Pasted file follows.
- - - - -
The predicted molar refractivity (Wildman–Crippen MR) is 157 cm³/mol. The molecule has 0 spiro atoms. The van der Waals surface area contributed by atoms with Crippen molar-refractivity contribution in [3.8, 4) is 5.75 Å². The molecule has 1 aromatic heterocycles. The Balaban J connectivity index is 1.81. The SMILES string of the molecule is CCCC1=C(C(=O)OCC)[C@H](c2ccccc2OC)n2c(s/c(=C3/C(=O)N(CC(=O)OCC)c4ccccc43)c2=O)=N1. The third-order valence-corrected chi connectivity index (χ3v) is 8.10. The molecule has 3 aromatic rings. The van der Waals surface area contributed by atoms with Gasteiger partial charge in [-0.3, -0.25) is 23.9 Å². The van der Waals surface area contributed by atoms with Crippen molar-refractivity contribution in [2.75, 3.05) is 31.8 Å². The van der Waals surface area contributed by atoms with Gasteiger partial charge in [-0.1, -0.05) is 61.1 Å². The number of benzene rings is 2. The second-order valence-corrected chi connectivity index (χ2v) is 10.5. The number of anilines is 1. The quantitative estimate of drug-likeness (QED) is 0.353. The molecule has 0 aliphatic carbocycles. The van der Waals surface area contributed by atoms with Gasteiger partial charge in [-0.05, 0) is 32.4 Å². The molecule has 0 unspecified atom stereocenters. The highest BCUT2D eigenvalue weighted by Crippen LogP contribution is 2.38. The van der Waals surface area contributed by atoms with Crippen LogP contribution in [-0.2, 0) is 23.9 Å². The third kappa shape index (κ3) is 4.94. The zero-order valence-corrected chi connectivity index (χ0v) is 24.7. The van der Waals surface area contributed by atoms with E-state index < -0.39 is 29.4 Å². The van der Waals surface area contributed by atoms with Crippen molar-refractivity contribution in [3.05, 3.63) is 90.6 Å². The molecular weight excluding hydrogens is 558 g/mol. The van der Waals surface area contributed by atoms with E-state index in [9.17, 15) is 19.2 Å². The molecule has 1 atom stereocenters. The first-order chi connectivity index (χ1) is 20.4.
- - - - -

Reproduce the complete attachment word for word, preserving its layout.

The predicted molar refractivity (Wildman–Crippen MR) is 157 cm³/mol. The molecule has 0 spiro atoms. The van der Waals surface area contributed by atoms with Crippen molar-refractivity contribution in [3.8, 4) is 5.75 Å². The molecule has 1 aromatic heterocycles. The Balaban J connectivity index is 1.81. The SMILES string of the molecule is CCCC1=C(C(=O)OCC)[C@H](c2ccccc2OC)n2c(s/c(=C3/C(=O)N(CC(=O)OCC)c4ccccc43)c2=O)=N1. The third-order valence-corrected chi connectivity index (χ3v) is 8.10. The molecule has 3 aromatic rings. The van der Waals surface area contributed by atoms with Gasteiger partial charge in [-0.3, -0.25) is 23.9 Å². The van der Waals surface area contributed by atoms with Crippen molar-refractivity contribution in [2.75, 3.05) is 31.8 Å². The van der Waals surface area contributed by atoms with Gasteiger partial charge in [-0.1, -0.05) is 61.1 Å². The number of benzene rings is 2. The second-order valence-corrected chi connectivity index (χ2v) is 10.5. The number of anilines is 1. The quantitative estimate of drug-likeness (QED) is 0.353. The molecule has 0 aliphatic carbocycles. The van der Waals surface area contributed by atoms with Gasteiger partial charge in [-0.05, 0) is 32.4 Å². The molecule has 0 unspecified atom stereocenters. The highest BCUT2D eigenvalue weighted by Crippen LogP contribution is 2.38. The van der Waals surface area contributed by atoms with Crippen LogP contribution in [-0.2, 0) is 23.9 Å². The third kappa shape index (κ3) is 4.94. The zero-order valence-corrected chi connectivity index (χ0v) is 24.7. The van der Waals surface area contributed by atoms with E-state index < -0.39 is 29.4 Å². The van der Waals surface area contributed by atoms with Crippen molar-refractivity contribution in [3.05, 3.63) is 90.6 Å². The molecular weight excluding hydrogens is 558 g/mol. The van der Waals surface area contributed by atoms with E-state index in [9.17, 15) is 19.2 Å². The molecule has 1 atom stereocenters. The first-order chi connectivity index (χ1) is 20.4.